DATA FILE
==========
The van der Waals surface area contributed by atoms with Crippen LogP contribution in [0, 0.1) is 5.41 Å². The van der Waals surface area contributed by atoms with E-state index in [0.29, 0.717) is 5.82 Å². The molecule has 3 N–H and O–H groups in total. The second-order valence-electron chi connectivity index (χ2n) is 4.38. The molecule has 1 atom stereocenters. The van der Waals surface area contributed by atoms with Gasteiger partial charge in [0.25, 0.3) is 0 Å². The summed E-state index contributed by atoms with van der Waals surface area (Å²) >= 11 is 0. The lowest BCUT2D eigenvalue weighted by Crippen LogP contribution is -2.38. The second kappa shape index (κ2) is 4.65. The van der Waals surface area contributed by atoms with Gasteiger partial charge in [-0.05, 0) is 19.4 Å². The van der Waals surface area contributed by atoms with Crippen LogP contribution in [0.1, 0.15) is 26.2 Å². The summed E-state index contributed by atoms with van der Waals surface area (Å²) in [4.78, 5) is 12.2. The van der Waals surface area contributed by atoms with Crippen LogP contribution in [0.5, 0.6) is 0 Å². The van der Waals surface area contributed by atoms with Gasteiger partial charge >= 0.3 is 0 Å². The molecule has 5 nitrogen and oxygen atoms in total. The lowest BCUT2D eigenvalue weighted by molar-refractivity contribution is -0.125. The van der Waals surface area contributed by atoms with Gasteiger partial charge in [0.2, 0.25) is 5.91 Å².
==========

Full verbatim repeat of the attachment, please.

The van der Waals surface area contributed by atoms with Crippen LogP contribution in [0, 0.1) is 5.41 Å². The van der Waals surface area contributed by atoms with E-state index in [0.29, 0.717) is 5.82 Å². The molecule has 3 N–H and O–H groups in total. The second-order valence-electron chi connectivity index (χ2n) is 4.38. The molecule has 1 atom stereocenters. The van der Waals surface area contributed by atoms with Gasteiger partial charge in [0.25, 0.3) is 0 Å². The summed E-state index contributed by atoms with van der Waals surface area (Å²) >= 11 is 0. The lowest BCUT2D eigenvalue weighted by Crippen LogP contribution is -2.38. The second kappa shape index (κ2) is 4.65. The van der Waals surface area contributed by atoms with Gasteiger partial charge in [-0.05, 0) is 19.4 Å². The van der Waals surface area contributed by atoms with Crippen LogP contribution in [0.1, 0.15) is 26.2 Å². The summed E-state index contributed by atoms with van der Waals surface area (Å²) in [4.78, 5) is 12.2. The van der Waals surface area contributed by atoms with Crippen LogP contribution in [0.5, 0.6) is 0 Å². The van der Waals surface area contributed by atoms with Gasteiger partial charge >= 0.3 is 0 Å². The molecule has 5 nitrogen and oxygen atoms in total. The lowest BCUT2D eigenvalue weighted by molar-refractivity contribution is -0.125. The van der Waals surface area contributed by atoms with Gasteiger partial charge in [0.2, 0.25) is 5.91 Å².